Can you think of anything else that can be louder than sound?
There was once a man who walked the halls of an Federal agency in Washington, D.C. He was sort of a peacock kind of man. Known for his skillful golf games (zero handicap); he was just the man who delivered the daily mail to each office station and chauffered the agency head. In our minds, we would think, “here comes Tex.” We could smell him before he even opened the glass doors into our corridors. He would apply some more of the smelly concoction during his lunch hour. Have you ever met such a person?
“Peacocking” is a slang word that means dressing for attention, just like the manner in which Peacocks use their feathers to get a mate. But, when peacocking with perfume or cologne is used throughout the workday, it is something else. It may even be viewed as passive-aggressive behavior.
There was a time when it was indeed high fashion in clothing to lather up with some fragrance, especially when Coco Chanel reached her height in fame with her signature scent Chanel No. 5 along with her jewellery, dress couture, and handbags. She was defined as “Couturier and perfumer.” Coco was the genius French fashion designer of the couture who liberated women from the constraints of “corseted silhoutte” and who popularized the sportive, casual chic as the feminine standard of style in the post- World War I era.
Even the royals of Europe did not succeeded in bringing a “breath of freshness” to the filth that was their bodies and in their chateaux during the 16th and 17th centuries. Even their doctors did not know to advise to bathe on a regular basis for hygiene. But that is hygiene..clean water and soap. Well, they also used fresh flowers for example. A case in point, Maria Antionette, the last queen of Franch, bathed once a month baths. It was a glamorous ritual since the royal coffer was almost empty. The bathtub water was scented and filled with sweet pine nuts, blanched sweet almonds, marsh mallow root, lilly bulbs and a candy paste of rare plants. These floral undertones, however, lasted for the first three days. After that, body odor took over. It wasn’t until the onset of 20th century that the technology of fragrance took hold, artificial fragrance that is.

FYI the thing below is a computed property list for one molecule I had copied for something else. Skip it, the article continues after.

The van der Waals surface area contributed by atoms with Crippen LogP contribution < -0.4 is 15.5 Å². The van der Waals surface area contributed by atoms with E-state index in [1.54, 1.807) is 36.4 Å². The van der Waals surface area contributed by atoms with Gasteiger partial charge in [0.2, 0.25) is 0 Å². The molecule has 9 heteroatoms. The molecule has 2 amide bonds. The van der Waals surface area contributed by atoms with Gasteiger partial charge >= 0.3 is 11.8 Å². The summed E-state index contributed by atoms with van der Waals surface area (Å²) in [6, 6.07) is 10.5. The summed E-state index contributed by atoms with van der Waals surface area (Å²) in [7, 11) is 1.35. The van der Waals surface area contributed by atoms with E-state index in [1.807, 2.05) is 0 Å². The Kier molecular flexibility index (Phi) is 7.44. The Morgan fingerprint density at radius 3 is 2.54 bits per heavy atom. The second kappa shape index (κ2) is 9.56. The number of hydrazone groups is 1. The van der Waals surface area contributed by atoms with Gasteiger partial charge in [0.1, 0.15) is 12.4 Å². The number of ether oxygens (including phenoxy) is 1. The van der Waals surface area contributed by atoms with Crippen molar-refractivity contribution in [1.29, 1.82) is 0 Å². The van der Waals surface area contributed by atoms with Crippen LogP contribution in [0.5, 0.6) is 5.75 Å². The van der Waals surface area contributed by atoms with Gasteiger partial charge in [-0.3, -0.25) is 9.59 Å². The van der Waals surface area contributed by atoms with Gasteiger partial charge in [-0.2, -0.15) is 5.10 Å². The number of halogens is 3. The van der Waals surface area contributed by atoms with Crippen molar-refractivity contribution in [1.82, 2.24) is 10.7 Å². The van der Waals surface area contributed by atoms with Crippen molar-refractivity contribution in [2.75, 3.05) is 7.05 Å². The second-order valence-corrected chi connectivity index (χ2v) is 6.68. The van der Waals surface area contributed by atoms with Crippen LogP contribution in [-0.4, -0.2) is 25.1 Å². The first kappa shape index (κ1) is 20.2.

By 1920, chemists were able to create new compounds. When Chanel’s master perfumer, Ernest Beaux, presented her with samples of scented compositions, he presented not just two but 10 compositions. She chosed No. 5, thus the moniker we have come to know. In true marketing flair, she said, “I present my dress collections on the fifth of May, the fifth month of the year and so we will let this sample number five keep the name it has already, it will bring good luck.” But it did not bring good luck to the masses over time. The technology of chemicals that altered natural flora became too much for the human body. They became what we call here “chemical cocktails,” a mixture of toxic chemicals, in some cases known as “fragrance,” found in one too many consumer products that promote many health risks. Toxic overload is key to this discussion.
So when Joe or Mary are drenched in a scent that you are attracted to or have an aversion to, what do you do? Do you let Joe and/or Mary know their perfume or cologne have some of the following properties? Do you direct them to the bathroom or water closet to wipe off the excess?